What is the state of relations between Israel and the United States? Terrible, if you ask those who are attempting to overthrow Likud in the present election campaign. Some will even go as far as to say they have never been worse, that this is all Prime Minister Benjamin Netanyahu’s doing, and for this alone he deserves not to be reelected. After all, that relationship is one of Israel’s greatest strategic assets – maybe even the most important of them all. Where would we be without the backing of the United States, they ask rhetorically.
- Report: Half of Congress' Jewish Dems to Hear Netanyahu
- Poll: Americans Disapprove of Netanyahu Invitation
- Why Netanyahu Must Address Congress
- Elie Wiesel Backs Netanyahu's Congress Speech
- With Obama and Netanyahu Lost, Herzog Must Lead
- Netanyahu's Real Victim?
- How Dare Netanyahu Speak for America's Jews?
- Netanyahu Speaks for All Jews
- Bibi Sabotaged the Fight Against Iran
- Boehner: I Kept Netanyahu Speech Invite From White House
- U.S. 'Limits' Info It Shares With Israel
- Go, Netanyahu, Go!
- Dermer Cut Off From White House, Logs Show
Well, not so fast. There have been some rough patches in Israel’s relations with the United States over the years, years when Israel was considered a burden rather than an asset in Washington, D.C. There was an embargo on the shipment of arms from America to Israel during the War of Independence, while Israel was fighting for its life against great odds.
There was the brutal pressure applied by President Dwight D. Eisenhower on then-Prime Minister David Ben-Gurion to withdraw the Israel Defense Forces from Sinai and the Gaza Strip after the Sinai Campaign in 1956, a decision Eisenhower regretted in later years.
There were years when the United States refused to sell weapons to Israel, years in which France was Israel’s major supplier of arms. There was Henry Kissinger’s “reassessment” after the 1973 Yom Kippur War, and the freezing of F-16 deliveries after the 1981 destruction of the Iraqi nuclear reactor by the Israel Air Force.
But ever since Israel’s lightning victory in the Six-Day War in June 1967, Washington gradually began to see Israel as a strategic asset. The relationship warmed and solidified.
Not only did the United States and Israel share common values and ideals; it was now recognized that they also shared common strategic interests. That was the case during the years of the Cold War, and since the United States became the leader in the War on Terror. That is the case today, and it will continue as far as the eye can see.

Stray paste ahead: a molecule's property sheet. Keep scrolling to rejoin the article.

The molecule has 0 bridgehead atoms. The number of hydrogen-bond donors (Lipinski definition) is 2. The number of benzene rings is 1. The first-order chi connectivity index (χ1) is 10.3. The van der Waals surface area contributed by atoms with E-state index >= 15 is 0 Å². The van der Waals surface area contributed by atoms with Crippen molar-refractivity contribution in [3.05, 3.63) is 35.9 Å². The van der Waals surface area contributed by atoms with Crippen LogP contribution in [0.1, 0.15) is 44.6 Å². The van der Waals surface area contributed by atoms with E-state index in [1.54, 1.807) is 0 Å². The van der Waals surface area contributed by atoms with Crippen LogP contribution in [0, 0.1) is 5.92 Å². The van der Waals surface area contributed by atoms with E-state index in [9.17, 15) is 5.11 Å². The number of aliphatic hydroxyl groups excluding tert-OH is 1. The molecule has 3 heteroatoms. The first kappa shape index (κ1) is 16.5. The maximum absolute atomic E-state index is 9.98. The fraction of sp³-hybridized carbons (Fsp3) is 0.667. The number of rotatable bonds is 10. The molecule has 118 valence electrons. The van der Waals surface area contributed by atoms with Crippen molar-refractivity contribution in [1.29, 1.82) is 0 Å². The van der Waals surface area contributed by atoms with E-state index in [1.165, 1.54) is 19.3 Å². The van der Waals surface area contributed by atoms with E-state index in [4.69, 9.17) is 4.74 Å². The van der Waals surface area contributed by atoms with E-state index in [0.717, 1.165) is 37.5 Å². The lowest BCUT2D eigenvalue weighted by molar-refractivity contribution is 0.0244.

The intimate working relationship among the military in both countries, among members of the intelligence communities, technological cooperation, and commercial relations, give daily proof that the relationship between the Americans and Israel is excellent.
It is so good because it is of mutual benefit to both countries. This is the opinion of those engaged in frequent contact on the working level, and this is the opinion of the vast majority of the members of Congress – Republicans and Democrats alike. That is why it is truly unshakable.
So what is the hullabaloo about the supposed deterioration in the relationship? The conjecture that Israel may be losing the support of the Democrats; that support for Israel in the United States will cease to be bipartisan and be limited to Republicans.
Nothing could be further from the truth. Those spinning this theory seem to be unacquainted with the development of bipartisan support for Israel in the United States. For years, support for Israel came primarily from the Democrats, and it was only in recent years that it spread to the Republican camp and became truly bipartisan.
The claim that this bipartisan support will now be eroded because Israel’s prime minister has accepted an invitation by the Speaker of the House of Representatives to address a joint session of Congress, on the agreement taking shape between the United States and Iran, underestimates the firmness of the U.S.-Israel relationship. It also ignores the fact that reservations in the United States regarding this agreement are bipartisan, and come from Democrats and Republicans alike.
Regardless of their party preference, all Israelis who realize that the agreement taking shape with Iran is dangerous for Israel should be hoping that the prime minister’s address to Congress will be effective, and can rest easy knowing that the U.S.-Israel relationship is in excellent shape, and will continue to be so after his appearance before Congress. It is of benefit to both countries.